Advertise | Bookmark | Contact Us | E-Mail List |  | Update Page | UraniumSeek.com 

Commentary : Gold Review : Markets : News Wire : Quotes : Silver : Stocks - Main Page 

 GoldSeek.com >> News >> Story  Disclaimer 
 
Latest Headlines

Gold Seeker Closing Report: Gold and Silver Gain About 1%
By: Chris Mullen, Gold Seeker Report

Northern Vertex Files Preliminary Economic Assessment Report for the Moss Gold Mine in NW Arizona
By: Northern Vertex Mining Corp.

Does The CoT Structure Prohibit A Rally?
By: Craig Hemke

Harry Dent’s Gold Prediction Invalidated
By: Przemyslaw Radomski, CFA

SELLING OUT OF PRECIOUS METALS AND BUYING BITCOIN…. Very Bad Idea
By: Steve St. Angelo

The Bitcoin Bubble Explained in 4 Charts
By: Jake Weber

VXX Sends an Awesome Message from Another Galaxy
By: Rick Ackerman

Geopolitical Risk Highest “In Four Decades” – Gold Demand in Germany and Globally to Remain Robust
By: GoldCore

Asian Metals Market Update: November-22-2017
By: Chintan Karnani, Insignia Consultants

Gold Seeker Closing Report: Gold and Silver Gain With Stocks
By: Chris Mullen, Gold Seeker Report

 
Search

GoldSeek Web

 
The War On Cash is REAL


 -- Published: Wednesday, 4 November 2015 | Print  | Disqus 

By Graham Summers

 

Stocks have rallied over the last 10 days in part by ECB President Mario Draghi’s statement that if push comes to shove, the ECB will push interest rates even further into negative territory (NIRP).

 

This represents just another round in the War on Cash, first implemented by the Central Banks in 2008.

 

It’s a little known fact that the cause for the gut-wrenching collapsing in late September-October 2008 was due to a significant portion of investors trying to move their money out of money market funds.

 

A money market fund takes investors’ cash and plunks it into short-term highly liquid debt and credit securities. These funds are meant to offer investors a return on their cash, while being extremely liquid (meaning investors can pull their money at any time).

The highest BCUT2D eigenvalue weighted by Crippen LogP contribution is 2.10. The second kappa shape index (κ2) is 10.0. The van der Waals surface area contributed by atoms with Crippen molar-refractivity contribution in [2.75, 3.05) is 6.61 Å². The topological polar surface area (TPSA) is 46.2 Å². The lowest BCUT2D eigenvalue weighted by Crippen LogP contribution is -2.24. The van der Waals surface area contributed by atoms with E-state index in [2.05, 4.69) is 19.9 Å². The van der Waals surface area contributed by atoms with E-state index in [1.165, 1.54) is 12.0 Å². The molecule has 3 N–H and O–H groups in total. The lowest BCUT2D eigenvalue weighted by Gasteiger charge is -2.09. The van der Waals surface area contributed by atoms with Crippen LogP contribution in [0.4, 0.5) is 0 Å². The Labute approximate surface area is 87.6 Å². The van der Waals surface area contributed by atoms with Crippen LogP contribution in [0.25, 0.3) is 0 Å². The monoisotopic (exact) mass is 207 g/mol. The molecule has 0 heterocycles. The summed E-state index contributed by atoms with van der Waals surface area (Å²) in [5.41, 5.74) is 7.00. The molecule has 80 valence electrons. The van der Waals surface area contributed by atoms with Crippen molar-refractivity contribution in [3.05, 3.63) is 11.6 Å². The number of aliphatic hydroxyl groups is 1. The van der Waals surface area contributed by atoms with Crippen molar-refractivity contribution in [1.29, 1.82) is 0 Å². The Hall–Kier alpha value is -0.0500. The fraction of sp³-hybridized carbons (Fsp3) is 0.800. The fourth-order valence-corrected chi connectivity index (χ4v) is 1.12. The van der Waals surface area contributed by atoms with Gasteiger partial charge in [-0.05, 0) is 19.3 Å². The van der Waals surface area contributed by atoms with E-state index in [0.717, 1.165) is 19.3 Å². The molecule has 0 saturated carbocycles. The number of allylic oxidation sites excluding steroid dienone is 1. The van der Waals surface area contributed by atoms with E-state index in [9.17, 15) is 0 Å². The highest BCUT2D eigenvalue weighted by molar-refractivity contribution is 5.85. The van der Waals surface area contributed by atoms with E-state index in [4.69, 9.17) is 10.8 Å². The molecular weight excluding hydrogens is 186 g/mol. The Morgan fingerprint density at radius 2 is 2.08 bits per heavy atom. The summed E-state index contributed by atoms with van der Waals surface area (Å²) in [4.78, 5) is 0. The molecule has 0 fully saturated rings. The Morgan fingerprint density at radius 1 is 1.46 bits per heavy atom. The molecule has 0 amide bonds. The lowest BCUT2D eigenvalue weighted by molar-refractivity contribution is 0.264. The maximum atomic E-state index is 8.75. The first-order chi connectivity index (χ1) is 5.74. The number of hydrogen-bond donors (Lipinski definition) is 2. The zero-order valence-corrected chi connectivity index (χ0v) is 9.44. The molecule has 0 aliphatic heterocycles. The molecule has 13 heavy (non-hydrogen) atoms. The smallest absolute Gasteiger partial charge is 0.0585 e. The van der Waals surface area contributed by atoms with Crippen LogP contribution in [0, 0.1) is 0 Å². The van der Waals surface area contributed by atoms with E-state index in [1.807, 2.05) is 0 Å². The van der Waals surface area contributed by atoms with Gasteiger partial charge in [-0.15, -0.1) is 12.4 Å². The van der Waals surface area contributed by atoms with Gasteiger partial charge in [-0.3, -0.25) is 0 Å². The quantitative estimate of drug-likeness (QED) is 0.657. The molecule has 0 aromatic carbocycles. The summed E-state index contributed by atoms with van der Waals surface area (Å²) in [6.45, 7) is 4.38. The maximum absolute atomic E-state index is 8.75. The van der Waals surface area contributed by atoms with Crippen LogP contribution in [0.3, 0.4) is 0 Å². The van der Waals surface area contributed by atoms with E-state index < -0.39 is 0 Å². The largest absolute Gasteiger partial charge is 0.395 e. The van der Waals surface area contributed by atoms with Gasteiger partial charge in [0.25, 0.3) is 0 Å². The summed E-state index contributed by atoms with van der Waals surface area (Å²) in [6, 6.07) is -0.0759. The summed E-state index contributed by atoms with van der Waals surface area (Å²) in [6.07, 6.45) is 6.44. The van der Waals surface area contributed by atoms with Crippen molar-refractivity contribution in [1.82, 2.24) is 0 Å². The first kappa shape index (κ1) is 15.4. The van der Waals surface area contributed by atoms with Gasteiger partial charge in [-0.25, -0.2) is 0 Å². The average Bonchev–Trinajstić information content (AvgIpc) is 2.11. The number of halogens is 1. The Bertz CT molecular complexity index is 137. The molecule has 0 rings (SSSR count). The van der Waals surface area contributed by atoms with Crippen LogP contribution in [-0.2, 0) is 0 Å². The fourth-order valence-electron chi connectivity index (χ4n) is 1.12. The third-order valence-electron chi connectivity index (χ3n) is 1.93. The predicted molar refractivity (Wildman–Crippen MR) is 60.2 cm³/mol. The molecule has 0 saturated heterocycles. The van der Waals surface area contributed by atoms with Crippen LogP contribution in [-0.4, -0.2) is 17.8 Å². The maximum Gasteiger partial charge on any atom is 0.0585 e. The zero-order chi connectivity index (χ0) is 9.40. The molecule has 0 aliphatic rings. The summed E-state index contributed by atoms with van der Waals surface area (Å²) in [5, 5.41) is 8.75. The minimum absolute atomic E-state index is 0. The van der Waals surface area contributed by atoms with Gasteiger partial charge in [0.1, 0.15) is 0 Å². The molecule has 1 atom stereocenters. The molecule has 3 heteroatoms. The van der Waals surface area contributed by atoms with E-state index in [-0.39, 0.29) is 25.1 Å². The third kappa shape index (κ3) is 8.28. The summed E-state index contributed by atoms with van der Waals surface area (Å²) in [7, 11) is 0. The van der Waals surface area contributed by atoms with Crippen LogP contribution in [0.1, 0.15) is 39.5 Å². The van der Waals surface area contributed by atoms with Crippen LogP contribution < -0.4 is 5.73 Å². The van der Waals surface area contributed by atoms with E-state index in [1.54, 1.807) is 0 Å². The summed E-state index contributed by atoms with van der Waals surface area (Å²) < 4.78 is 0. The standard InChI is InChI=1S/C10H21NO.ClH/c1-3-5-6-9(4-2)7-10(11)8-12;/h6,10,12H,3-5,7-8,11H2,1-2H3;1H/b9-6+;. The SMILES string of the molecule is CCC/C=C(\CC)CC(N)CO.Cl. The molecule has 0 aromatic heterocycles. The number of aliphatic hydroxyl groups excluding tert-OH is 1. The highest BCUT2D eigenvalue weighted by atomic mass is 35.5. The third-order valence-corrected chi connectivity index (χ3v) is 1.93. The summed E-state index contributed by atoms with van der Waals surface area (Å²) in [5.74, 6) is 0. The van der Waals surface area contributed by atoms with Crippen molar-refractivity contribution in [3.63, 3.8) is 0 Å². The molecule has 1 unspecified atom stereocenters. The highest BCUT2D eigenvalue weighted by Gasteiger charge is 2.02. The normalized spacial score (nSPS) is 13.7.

This works great in theory… but when $500 billion in money was being pulled (roughly 24% of the entire market) in the span of four weeks, the truth of the financial system was quickly laid bare: that digital money is not in fact safe.

 

Remember, the bulk of money in the financial system is digital.

 

1)    The total currency (actual cash in the form of bills and coins) in the US financial system is a little over $1.36 trillion.

 

2)    When you include digital money sitting in short-term accounts and long-term accounts then you’re talking about roughly $10 trillion in “money” in the financial system.

3)    In contrast, the money in the US stock market (equity shares in publicly traded companies) is over $20 trillion in size.

 

4)    The US bond market  (money that has been lent to corporations, municipal Governments, State Governments, and the Federal Government) is almost twice this at $38 trillion.

 

5)    Total Credit Market Instruments (mortgages, collateralized debt obligations, junk bonds, commercial paper and other digitally-based “money” that is based on debt) is even larger $58.7 trillion.